Sports

NHL Oilers regroup after poor play, injuries stun them out of starting blocks

Ottawa Senators' Dion Phaneuf (2) battles for the puck with Edmonton Oilers' Oscar Klefbom (77) and Zack Kassian (44) during first period NHL hockey action in Edmonton on Saturday, October 14, 2017. The Oilers hit the practice ice Monday looking to find their mojo after a disheartening start magnified by the weight of great expectations. THE CANADIAN PRESS/Jason Franson

Ottawa Senators' Dion Phaneuf (2) battles for the puck with Edmonton Oilers' Oscar Klefbom (77) and Zack Kassian (44) during first period NHL hockey action in Edmonton on Saturday, October 14, 2017. The Oilers hit the practice ice Monday looking to find their mojo after a disheartening start magnified by the weight of great expectations. THE CANADIAN PRESS/Jason Franson

EDMONTON — The Edmonton Oilers hit the practice ice Monday looking to regroup from a rocky start aggravated by the weight of great expectations.

"It might be a matter of guys maybe gripping their sticks a little too tight," winger Milan Lucic said afterward in the dressing room at Rogers Place.

"Things get magnified a little bit just because of the pressure and expectations that came along with this season.

"But you've got to be realistic … our play just hasn't been good enough."

The Oilers are on a three-game losing streak and will host the Carolina Hurricanes Tuesday before hitting the road for games against Chicago, Philadelphia and Pittsburgh.

The squad, led by scoring champ Connor McDavid, came within one game of the NHL's final four last spring, and pre-season forecasts this year have them breaking through and challenging for the Stanley Cup.

Right now they're 1-3, have scored eight goals, and allowed 14.

Head coach Todd McLellan said the problem in practice is deciding what to try to fix because everything needs work.

"We know we've got to score more goals, we've got to be more aggressive in and around the net, we have to be better coming out of our end, we've got to do things better in the neutral zone, (and) you've got your power play and your penalty kill," he said.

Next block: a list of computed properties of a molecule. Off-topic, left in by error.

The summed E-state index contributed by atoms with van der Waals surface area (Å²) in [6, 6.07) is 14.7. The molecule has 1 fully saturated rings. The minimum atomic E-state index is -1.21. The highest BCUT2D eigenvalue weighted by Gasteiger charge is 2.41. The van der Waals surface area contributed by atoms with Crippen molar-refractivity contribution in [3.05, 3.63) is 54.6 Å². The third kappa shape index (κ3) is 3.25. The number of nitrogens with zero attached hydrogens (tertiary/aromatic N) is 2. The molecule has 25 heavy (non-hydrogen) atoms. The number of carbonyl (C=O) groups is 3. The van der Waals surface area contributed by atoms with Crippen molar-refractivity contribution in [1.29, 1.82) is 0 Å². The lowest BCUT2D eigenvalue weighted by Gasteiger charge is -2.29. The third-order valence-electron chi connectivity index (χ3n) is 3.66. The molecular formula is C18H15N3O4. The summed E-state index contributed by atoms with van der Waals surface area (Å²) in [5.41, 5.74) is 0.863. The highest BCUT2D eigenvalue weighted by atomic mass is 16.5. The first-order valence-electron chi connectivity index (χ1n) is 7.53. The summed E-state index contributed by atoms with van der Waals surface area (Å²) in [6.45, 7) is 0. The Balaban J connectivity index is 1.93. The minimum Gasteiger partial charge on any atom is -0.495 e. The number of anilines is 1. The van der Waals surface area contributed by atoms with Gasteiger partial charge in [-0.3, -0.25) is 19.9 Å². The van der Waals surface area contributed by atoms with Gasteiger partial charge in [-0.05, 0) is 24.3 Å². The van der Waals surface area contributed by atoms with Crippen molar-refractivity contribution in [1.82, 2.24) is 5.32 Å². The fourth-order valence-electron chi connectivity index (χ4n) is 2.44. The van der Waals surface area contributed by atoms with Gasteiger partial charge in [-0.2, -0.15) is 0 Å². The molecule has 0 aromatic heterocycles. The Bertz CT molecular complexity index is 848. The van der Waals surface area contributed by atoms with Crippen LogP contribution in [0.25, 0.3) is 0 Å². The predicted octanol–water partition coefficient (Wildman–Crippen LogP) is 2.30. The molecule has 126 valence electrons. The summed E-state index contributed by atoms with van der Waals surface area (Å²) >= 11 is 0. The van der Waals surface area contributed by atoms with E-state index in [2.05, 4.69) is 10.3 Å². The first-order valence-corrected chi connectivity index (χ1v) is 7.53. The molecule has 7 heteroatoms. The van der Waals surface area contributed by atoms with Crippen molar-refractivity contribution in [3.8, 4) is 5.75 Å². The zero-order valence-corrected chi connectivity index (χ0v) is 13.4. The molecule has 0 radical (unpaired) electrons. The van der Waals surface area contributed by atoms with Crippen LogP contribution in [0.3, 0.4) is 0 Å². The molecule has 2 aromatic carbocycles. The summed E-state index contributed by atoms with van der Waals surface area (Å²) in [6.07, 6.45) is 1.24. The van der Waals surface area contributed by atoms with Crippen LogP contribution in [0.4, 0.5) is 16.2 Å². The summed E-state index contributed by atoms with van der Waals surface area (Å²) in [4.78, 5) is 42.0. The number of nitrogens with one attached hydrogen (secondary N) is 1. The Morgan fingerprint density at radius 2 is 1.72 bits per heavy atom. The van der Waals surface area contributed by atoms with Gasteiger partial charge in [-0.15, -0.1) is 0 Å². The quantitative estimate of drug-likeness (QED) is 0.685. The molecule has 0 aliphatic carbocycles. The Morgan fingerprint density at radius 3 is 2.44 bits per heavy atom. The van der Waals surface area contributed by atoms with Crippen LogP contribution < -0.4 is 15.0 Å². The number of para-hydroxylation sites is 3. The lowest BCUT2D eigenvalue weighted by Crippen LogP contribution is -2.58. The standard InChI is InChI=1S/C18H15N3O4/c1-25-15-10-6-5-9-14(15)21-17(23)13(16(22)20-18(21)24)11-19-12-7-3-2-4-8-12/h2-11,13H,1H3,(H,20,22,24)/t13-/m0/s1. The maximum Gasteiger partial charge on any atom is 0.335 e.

"When you're chasing your game …it's hard to allot time to all the areas."

The things that broke just right for the Oilers last season are coming back to challenge them this year.

They avoided injuries to their core players in 2016-17 but are now having to adjust and adapt.

Forward Leon Draisaitl, the eighth-leading scorer last year and wingman on McDavid's lethal top line, missed Saturday's 6-1 loss to Ottawa with concussion symptoms and has been ruled out for Carolina. McLellan said he'll be reassessed after that.

Sophomore Drake Caggiula, penciled in as a top six forward, is out with an undisclosed injury.

The defence is still trying to find the right combination to replace versatile veteran Andrej Sekera, who blew out his knee in the playoffs and still doesn't have a timeline to return.

Last year, a number of players had career years, led by goaltender Cam Talbot, who tied for the league lead with 42 wins while racking up seven shutouts.

Talbot, by his own admission, is struggling off the hop this year, making questionable reads that put him ever so slightly out of position, but just enough for opposing snipers to take advantage.

He's been pulled in two of the last three games, and sports an .880 save percentage and a 3.96 GAA.

The wingers are not getting it done. Lucic, Patrick Maroon, Jussi Jokinen, Ryan Strome, Zack Kassian and Mark Letestu have zero goals collectively.

McDavid is being McDavid, launching the year with a hat trick against Calgary. He leads the team with five points. He is expected to have Maroon and rookie Kailer Yamamoto back on his line Tuesday.

Special teams are a mess.

The Oilers are 1 for 12 with the man advantage (ranked 26th) and have allowed five goals on 17 penalty kill chances heading into NHL action Monday, worst in the NHL.

They are getting the shots, averaging almost 39 a game, putting them second behind Florida (42) but they need to be of higher quality.

"We need to get some production from our wingers, get a little hungrier in and around the paint," said McLellan.

"As a group we've got to tighten up our checking responsibilities," he added.

"It will take us months to get our penalty kill back up to where we want it to be just because the numbers start (out) so poor."

Letestu said the players are getting re-focused, and are not panicky.

"We know what's at stake in the next few games. We can't dig ourselves a hole," he said.

"As a group we know we're confident we can come out of it. It just starts with our work ethic."

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